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The 7 positive qualities of millennials that can help you improve your business

It is best for businesses to target the millennial generation. Here are seven compelling reasons to do so.
By Jim Moffatt |
The 7 positive qualities of millennials that can help you improve your business

Do a quick Internet search and you’ll find article after article suggesting (or accusing) the millenials (those born between 1983 and 2000) of being demanding, difficult to manage, and less qualified than they think. But some experts would assert that those are not true.

Deloitte Consulting LLP has done significant research into this generation. And what it has learned--and witnessed--is that they have traits that are amazing for business. That’s not to say that there won’t be some bumps in the road.

Related: Is the notion of a 'good work ethic' generationally biased?

Millennials don’t think about work the way their baby boomer or generation X parents and colleagues do. It has been well publicized that they don’t like the culture of cubicles and designated workspaces. They don’t value titles. If they fail, they don’t seem too bothered.

They are far more interested in things such as authenticity, individuality, and self-expression--not exactly things rewarded in corporate boardrooms, no less break rooms. And when it comes to ‘fitting into’ a company culture, they usually don’t think they have to--they’d rather shape the company culture to fit them.

But that doesn’t make them bad for business. Entrepreneurs may find a great opportunity with this generation. What millennials expect and want may make corporations better places to work and stronger organizations.

Here are seven ways any business can profit from the millennial generation:



1. They think of innovation as a science.
Millennials love to tinker and they are incredibly disciplined about innovation. A Deloitte Consulting 2014 survey found that 60% of millennials in the U.S. say innovation can be learned and that it is repeatable, rather than spontaneous and random.

 


relaxed_498245_640.jpg2. They believe in the profit motive.
Millennials said that it is acceptable for businesses to make a profit from innovations that benefit society, especially if it’s done ethically and has a positive social impact.

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3. They could build a business.
In a Reason magazine survey, 55% of millennials say they’d like to start their own business one day and 61% say hard work is the key to success. The Deloitte Consulting survey showed that roughly 70% of millennials see themselves as working independently at some point, rather than being employed within a traditional organizational structure. Capturing that entrepreneurial spirit can energize your business while these future leaders are beginning to build their careers.

Related: Why millennials don't trust ads, real estate or social security

 


4. They’re motivated.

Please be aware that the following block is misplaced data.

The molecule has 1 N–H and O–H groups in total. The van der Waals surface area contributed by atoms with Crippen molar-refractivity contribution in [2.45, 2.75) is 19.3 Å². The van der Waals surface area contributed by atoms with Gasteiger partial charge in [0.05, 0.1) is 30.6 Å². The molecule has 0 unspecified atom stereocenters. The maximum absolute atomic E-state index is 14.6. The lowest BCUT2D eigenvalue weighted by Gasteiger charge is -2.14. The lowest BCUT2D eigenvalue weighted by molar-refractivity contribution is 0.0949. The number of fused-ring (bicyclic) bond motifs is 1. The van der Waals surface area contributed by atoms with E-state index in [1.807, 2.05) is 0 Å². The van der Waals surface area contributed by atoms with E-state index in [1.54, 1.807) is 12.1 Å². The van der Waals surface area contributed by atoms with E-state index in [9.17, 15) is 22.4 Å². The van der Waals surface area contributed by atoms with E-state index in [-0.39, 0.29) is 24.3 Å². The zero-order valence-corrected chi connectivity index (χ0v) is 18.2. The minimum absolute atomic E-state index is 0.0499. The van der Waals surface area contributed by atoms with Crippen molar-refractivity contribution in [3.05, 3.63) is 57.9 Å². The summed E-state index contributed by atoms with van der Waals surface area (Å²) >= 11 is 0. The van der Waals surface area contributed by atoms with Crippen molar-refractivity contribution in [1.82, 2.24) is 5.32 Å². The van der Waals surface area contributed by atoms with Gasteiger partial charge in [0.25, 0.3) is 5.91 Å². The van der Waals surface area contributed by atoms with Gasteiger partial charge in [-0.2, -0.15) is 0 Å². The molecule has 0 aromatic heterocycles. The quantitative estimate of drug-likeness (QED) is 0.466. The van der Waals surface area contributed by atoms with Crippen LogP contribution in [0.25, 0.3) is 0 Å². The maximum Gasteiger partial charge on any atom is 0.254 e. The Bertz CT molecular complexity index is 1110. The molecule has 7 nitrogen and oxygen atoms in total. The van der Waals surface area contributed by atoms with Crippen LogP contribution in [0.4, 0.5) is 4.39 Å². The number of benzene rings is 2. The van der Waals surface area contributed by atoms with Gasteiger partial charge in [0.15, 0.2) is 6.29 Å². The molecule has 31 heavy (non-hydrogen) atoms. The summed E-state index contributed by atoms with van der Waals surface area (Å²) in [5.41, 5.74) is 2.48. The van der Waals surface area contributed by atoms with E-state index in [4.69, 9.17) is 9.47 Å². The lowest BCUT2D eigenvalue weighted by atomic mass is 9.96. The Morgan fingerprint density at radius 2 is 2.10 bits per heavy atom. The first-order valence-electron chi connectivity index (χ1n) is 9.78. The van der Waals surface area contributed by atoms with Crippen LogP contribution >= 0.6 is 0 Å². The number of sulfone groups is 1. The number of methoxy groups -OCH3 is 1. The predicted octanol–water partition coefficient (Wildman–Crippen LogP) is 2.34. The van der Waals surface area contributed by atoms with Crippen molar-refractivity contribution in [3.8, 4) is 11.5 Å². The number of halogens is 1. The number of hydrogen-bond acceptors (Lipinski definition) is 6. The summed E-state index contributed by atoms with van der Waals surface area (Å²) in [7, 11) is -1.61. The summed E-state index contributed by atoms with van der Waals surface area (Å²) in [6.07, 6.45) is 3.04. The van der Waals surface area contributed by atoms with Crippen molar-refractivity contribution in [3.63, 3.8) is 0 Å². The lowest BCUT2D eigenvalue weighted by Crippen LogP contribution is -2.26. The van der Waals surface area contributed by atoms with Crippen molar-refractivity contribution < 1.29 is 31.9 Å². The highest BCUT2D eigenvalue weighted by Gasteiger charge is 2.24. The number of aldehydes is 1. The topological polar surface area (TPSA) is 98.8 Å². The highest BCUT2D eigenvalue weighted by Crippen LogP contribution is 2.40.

As a generation, millennials have a lot of education and a lot of debt. The Pew Center says that the millennials have higher levels of student loan debt, poverty and unemployment, and lower levels of wealth and personal income than the generation Xers and baby boomers at this stage in their lifespans. A generation this hungry to work is a generation that will work very hard.

 


5. They hate bureaucracy more than you do.
CEOs usually want to build a culture of innovation and risk-taking and get rid of bureaucracy. They’ve got a friend in millennials, who, according to the same Deloitte Consulting survey, believe that the biggest barriers to innovation are management attitude (63%) and operational structures and procedures (61%).

 


6. They will put some muscle into your corporate culture building.

Every company wants a more authentic and stronger brand, especially when it comes to community involvement. But how can you actually achieve it? Hire some millennials, because it matters a lot to them.

According to the Case Foundation, one of the top motivations for millennials to stay with their current jobs was belief in the company’s mission and purpose--a belief that rests on outcomes achieved, not just promises made.

 


7. They want to lead, and we all need more leaders.
Our survey showed that almost one in four millennials are ‘asking for a chance’ to show their leadership skills. Additionally, 50% believe their organizations could do more to develop future leaders. It is hard to find an organization anywhere that wouldn’t want to build a stronger cadre of leaders, ready to take on new challenges.

Most C-suite leaders think that there are going to be many strategies to achieve ideal outcome, but one thing every business has going for is this: It can recruit its troops from a generation that will give leaders an opportunity to win.

Related: Trying to manage millennials at work? Here's how Facebook does it.

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This article originally appeared on Entrepreneur.com. Minor edits have been done by the Entrepreneur.com.ph editor.
  

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